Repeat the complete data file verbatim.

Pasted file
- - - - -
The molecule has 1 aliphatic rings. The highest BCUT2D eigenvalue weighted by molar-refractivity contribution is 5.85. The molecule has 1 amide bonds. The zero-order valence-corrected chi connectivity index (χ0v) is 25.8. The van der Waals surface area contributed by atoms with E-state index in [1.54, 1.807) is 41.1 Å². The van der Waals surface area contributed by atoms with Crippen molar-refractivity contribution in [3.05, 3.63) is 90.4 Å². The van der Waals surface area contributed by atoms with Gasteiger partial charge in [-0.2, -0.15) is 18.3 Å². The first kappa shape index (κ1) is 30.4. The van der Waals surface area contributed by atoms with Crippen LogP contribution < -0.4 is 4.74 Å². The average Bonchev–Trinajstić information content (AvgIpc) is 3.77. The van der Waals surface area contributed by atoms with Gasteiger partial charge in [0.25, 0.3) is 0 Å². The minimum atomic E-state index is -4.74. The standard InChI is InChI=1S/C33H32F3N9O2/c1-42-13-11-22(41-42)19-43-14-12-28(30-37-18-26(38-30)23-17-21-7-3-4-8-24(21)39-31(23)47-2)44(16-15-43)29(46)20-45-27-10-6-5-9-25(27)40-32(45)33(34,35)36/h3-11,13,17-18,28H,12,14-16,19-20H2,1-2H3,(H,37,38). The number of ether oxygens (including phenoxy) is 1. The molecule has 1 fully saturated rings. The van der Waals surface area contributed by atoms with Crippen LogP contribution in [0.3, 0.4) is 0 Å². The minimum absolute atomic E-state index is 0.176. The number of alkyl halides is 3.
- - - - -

The molecule has 1 aliphatic rings. The highest BCUT2D eigenvalue weighted by molar-refractivity contribution is 5.85. The molecule has 1 amide bonds. The zero-order valence-corrected chi connectivity index (χ0v) is 25.8. The van der Waals surface area contributed by atoms with E-state index in [1.54, 1.807) is 41.1 Å². The van der Waals surface area contributed by atoms with Crippen molar-refractivity contribution in [3.05, 3.63) is 90.4 Å². The van der Waals surface area contributed by atoms with Gasteiger partial charge in [-0.2, -0.15) is 18.3 Å². The first kappa shape index (κ1) is 30.4. The van der Waals surface area contributed by atoms with Crippen LogP contribution < -0.4 is 4.74 Å². The average Bonchev–Trinajstić information content (AvgIpc) is 3.77. The van der Waals surface area contributed by atoms with Gasteiger partial charge in [0.25, 0.3) is 0 Å². The minimum atomic E-state index is -4.74. The standard InChI is InChI=1S/C33H32F3N9O2/c1-42-13-11-22(41-42)19-43-14-12-28(30-37-18-26(38-30)23-17-21-7-3-4-8-24(21)39-31(23)47-2)44(16-15-43)29(46)20-45-27-10-6-5-9-25(27)40-32(45)33(34,35)36/h3-11,13,17-18,28H,12,14-16,19-20H2,1-2H3,(H,37,38). The number of ether oxygens (including phenoxy) is 1. The molecule has 1 fully saturated rings. The van der Waals surface area contributed by atoms with Crippen LogP contribution in [0.3, 0.4) is 0 Å². The minimum absolute atomic E-state index is 0.176. The number of alkyl halides is 3.